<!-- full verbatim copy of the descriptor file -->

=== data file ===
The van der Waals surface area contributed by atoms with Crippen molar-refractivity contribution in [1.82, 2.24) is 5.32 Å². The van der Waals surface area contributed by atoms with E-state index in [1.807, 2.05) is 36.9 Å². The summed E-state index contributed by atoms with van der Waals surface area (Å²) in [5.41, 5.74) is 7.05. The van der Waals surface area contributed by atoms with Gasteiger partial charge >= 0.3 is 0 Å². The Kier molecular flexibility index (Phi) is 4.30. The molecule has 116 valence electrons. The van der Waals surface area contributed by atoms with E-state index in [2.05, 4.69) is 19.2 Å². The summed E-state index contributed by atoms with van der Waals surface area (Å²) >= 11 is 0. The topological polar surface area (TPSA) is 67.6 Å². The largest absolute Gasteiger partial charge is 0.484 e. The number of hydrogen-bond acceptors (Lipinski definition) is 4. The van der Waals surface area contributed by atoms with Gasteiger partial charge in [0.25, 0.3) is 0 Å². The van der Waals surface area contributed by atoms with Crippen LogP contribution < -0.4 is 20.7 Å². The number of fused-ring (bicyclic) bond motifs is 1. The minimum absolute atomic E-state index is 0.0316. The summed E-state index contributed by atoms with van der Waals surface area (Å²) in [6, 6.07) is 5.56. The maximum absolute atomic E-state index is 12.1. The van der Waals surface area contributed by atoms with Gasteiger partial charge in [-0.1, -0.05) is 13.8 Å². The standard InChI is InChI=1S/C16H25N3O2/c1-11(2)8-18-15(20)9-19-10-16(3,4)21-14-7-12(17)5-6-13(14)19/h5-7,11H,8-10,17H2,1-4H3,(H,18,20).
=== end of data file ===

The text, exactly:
The van der Waals surface area contributed by atoms with Crippen molar-refractivity contribution in [1.82, 2.24) is 5.32 Å². The van der Waals surface area contributed by atoms with E-state index in [1.807, 2.05) is 36.9 Å². The summed E-state index contributed by atoms with van der Waals surface area (Å²) in [5.41, 5.74) is 7.05. The van der Waals surface area contributed by atoms with Gasteiger partial charge >= 0.3 is 0 Å². The Kier molecular flexibility index (Phi) is 4.30. The molecule has 116 valence electrons. The van der Waals surface area contributed by atoms with E-state index in [2.05, 4.69) is 19.2 Å². The summed E-state index contributed by atoms with van der Waals surface area (Å²) >= 11 is 0. The topological polar surface area (TPSA) is 67.6 Å². The largest absolute Gasteiger partial charge is 0.484 e. The number of hydrogen-bond acceptors (Lipinski definition) is 4. The van der Waals surface area contributed by atoms with Gasteiger partial charge in [0.25, 0.3) is 0 Å². The van der Waals surface area contributed by atoms with Crippen LogP contribution < -0.4 is 20.7 Å². The number of fused-ring (bicyclic) bond motifs is 1. The minimum absolute atomic E-state index is 0.0316. The summed E-state index contributed by atoms with van der Waals surface area (Å²) in [6, 6.07) is 5.56. The maximum absolute atomic E-state index is 12.1. The van der Waals surface area contributed by atoms with Gasteiger partial charge in [-0.1, -0.05) is 13.8 Å². The standard InChI is InChI=1S/C16H25N3O2/c1-11(2)8-18-15(20)9-19-10-16(3,4)21-14-7-12(17)5-6-13(14)19/h5-7,11H,8-10,17H2,1-4H3,(H,18,20).